Purpose: Tumor oxygenation is thought to influence the radiocurability of many malignancies. Advances in polarographic electrode technology have facilitated the in situ measurement of human tumor pO2. The optimal method of defining a "hypoxic" tumor is not known. Characterization of intra-tumor and intertumor pO2 heterogeneity could help with this process. This study was performed to evaluate pretreatment tumor oxygenation status and pO2 heterogeneity in patients with soft tissue sarcoma.
Methods and materials: Nine patients with soft tissue sarcomas underwent pretreatment pO2 measurements with the Eppendorf pO2 histograph. Two grossly distinct anatomic sites within each tumor were measured in all but one patient; these were localized under computerized tomography guidance to ensure that all measurements were obtained from tumor tissue. Multiple probe tracks were studied at each site. Measurements were performed in resting, awake patients.
Results: A total of 1588 pO2 readings was obtained (mean = 176/patient). Measurement path lengths ranged from 22-36 mm. The average hypoxic fraction (pO2 < 5 mm Hg) was 29% (range 0-76%). Arterial pO2 was positively correlated with mean and median tumor pO2. Tumor hypoxic fraction increased with increasing tumor volume. Linear pO2 profiles and frequency histograms provided similar estimates of the extent of hypoxia in individual tumors. Marked variation in oxygenation existed both within and between individual tumors. The intertumor variation was greater than the intratumor variation.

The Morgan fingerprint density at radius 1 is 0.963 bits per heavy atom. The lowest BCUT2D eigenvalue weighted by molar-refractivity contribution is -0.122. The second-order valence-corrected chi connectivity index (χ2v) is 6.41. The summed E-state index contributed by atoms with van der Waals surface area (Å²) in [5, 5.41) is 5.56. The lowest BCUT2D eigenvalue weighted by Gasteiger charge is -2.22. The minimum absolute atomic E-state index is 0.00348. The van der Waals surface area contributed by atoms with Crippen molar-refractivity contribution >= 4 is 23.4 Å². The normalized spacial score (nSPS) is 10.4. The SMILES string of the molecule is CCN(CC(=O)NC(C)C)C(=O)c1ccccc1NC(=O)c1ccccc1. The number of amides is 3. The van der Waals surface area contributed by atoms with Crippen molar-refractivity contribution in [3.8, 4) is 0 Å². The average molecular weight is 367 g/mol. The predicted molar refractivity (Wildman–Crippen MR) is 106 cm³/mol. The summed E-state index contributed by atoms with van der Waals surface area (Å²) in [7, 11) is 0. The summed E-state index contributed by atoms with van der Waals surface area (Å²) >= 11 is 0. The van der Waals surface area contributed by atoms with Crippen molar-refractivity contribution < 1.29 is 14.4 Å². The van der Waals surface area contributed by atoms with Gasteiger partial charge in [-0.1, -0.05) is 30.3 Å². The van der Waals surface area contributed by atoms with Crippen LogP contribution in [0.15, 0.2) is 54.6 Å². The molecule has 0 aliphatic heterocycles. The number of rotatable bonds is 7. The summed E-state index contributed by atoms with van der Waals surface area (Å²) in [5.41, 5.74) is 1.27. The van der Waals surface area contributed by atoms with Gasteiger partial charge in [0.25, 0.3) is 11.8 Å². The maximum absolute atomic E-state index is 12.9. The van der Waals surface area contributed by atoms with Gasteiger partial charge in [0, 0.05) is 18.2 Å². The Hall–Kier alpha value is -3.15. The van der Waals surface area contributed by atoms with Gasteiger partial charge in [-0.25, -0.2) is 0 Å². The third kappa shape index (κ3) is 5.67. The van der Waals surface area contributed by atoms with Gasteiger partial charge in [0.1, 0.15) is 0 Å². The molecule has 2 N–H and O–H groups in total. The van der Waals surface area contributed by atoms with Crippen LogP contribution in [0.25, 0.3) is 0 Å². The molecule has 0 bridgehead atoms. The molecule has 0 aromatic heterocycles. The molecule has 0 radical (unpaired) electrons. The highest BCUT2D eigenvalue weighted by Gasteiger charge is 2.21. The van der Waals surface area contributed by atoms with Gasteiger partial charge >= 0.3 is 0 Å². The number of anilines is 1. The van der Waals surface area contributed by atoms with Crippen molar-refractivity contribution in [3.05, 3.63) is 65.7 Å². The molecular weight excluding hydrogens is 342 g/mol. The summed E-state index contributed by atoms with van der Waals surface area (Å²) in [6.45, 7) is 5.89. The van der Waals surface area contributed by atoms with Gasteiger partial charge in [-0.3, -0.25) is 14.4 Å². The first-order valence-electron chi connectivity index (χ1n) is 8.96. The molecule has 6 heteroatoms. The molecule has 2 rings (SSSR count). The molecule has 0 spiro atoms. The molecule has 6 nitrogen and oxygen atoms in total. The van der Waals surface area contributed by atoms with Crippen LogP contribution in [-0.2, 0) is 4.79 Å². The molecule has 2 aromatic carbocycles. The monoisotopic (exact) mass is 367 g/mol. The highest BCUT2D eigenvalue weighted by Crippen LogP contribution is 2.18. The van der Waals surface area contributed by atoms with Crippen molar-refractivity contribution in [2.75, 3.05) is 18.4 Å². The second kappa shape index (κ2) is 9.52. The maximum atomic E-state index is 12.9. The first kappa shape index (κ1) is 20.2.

Conclusion: Radiobiologic hypoxia exists in human soft tissue sarcomas. The pO2 variation within individual tumors is less than the variation between tumors. Further study is necessary to identify the best parameter for defining tumor hypoxia and to discern the relationship between tumor pO2 and treatment outcome.